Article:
Tuesday, November 27, 2012

Did Santa get high?


Quick!  What does this image remind you of?  If you said or thought Santa, read on.


What do we really know about this  guy who climbs down chimneys dressed in red and white, and gives presents to children?

Well, we know he wears a bright red outfit, trimmed with white fur.
We know he has a white beard and glowing, red cheeks
He rides around in a sleigh pulled by reindeer.
He also flies around in the same sleigh pulled by reindeer that can fly.
And of course, he climbs down chimneys.
He puts presents into stockings hanging by the fireplace.
He has something to do with the North Pole.

That pretty much covers the sum total of our knowledge of Santa.


Now let's ask the question, "Why".

Why does Santa wear a red and white outfit?
Why is he an old man?
Why does he live in the frozen, northern wastelands, (instead of, for example, on an island in the Mediterranean)?
Why does he fly?
And again, why does he climb down chimneys?

Also, why do we put a star on top of our Christmas trees?
Why are Christmas trees coniferous?


A theory that answers all of these questions takes us to Siberia and the ancient traditions of the Siberian shamans.  At least we're in the right place - the frozen north lands.

The word 'shaman' comes from the Tungus-speaking people of Siberia, and it can be defined as a religious specialist.  The Tungusic are Russian indigenous people who live in the Arctic circle.  They are reindeer herders.

The shaman dealt with mushrooms, and their spiritual (hallucinogenic) properties, in particular with a mushroom called Amanita Muscaria, also known as Fly Agaric that causes visions and altered states.  It is also toxic, and must be handled in a particular manner so as to get the psychedelic effects without the toxic ones; and that was the shaman's job.  (For more on the subject of this marvelous mushroom, go to Little Foxes and the History of Civilization.)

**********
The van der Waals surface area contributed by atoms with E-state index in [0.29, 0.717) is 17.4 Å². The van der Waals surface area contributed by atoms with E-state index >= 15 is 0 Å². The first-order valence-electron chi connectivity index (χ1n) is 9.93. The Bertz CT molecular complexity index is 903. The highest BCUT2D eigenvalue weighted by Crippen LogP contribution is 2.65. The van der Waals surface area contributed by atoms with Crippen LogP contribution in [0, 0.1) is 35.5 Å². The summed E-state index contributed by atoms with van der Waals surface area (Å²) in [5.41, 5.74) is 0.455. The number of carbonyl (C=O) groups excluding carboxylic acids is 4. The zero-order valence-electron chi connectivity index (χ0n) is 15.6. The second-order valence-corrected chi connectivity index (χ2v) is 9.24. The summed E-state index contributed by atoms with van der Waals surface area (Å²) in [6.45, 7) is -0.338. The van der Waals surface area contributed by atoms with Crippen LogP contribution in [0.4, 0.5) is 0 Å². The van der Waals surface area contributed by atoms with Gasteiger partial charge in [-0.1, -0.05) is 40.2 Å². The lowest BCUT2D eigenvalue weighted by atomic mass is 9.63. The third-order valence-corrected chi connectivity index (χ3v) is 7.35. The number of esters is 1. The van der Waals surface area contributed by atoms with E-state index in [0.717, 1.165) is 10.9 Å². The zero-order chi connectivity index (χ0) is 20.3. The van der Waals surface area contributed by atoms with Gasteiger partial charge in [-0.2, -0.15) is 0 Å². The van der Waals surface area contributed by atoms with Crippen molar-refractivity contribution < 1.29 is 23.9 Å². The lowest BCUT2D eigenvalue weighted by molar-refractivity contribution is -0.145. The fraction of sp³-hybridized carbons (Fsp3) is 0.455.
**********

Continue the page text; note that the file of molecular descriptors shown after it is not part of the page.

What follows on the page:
Santa Claus, so the theory goes, is modeled on this shaman.  His appearance, his clothing, and his mannerisms all mark him as the reincarnation of these ancient mushroom-gathering shamans.  The shaman would also have been an old man, which explains Santa's white beard.

In fact, our current idea of a roly-poly Santa has him even looking like a round red and white mushroom.

One of the side effects of eating amanita mushrooms is that the skin and facial features take on a flushed, ruddy glow; and Santa is always shown with glowing cheeks and a red nose.

As for his jolly "Ho, ho, ho!", that could be the euphoric laugh of one who has indulged in the magic fungus.

Santa also dresses like a shamanic mushroom gatherer.  When it was time to go out and harvest the magical mushrooms, the ancient shamans would dress much like Santa, wearing red and white fur-trimmed coats and long black boots; probably ceremonial clothing to match the mushrooms.  (The white fur would be easy to get in the frozen north of silver foxes and other fur-skinned animals, but where did the red dye come from?)


What about the gifts in a sack slung over his shoulder?

The shamans would gather the mushrooms from under the sacred trees (coniferous trees, now Xmas trees) where they grew.

First they would hang the mushrooms on nearby pine boughs to partially dry.  This is why we decorate our Christmas trees with ornaments and light bulbs, because the gatherers would  adorn trees with drying mushrooms.

Drying the amanita mushroom before it is consumed is crucial; the drying process reduces the mushroom's toxicity while increasing its potency.

The dwellings in which these peoples lived were made of birch and reindeer hide.  They were called "yurts", and were similar to the teepees of the North American Indians.  The yurt's central smokehole is often also used as an entrance after snowdrifts have covered the lower parts of the yurt, where the regular entry flap would be located.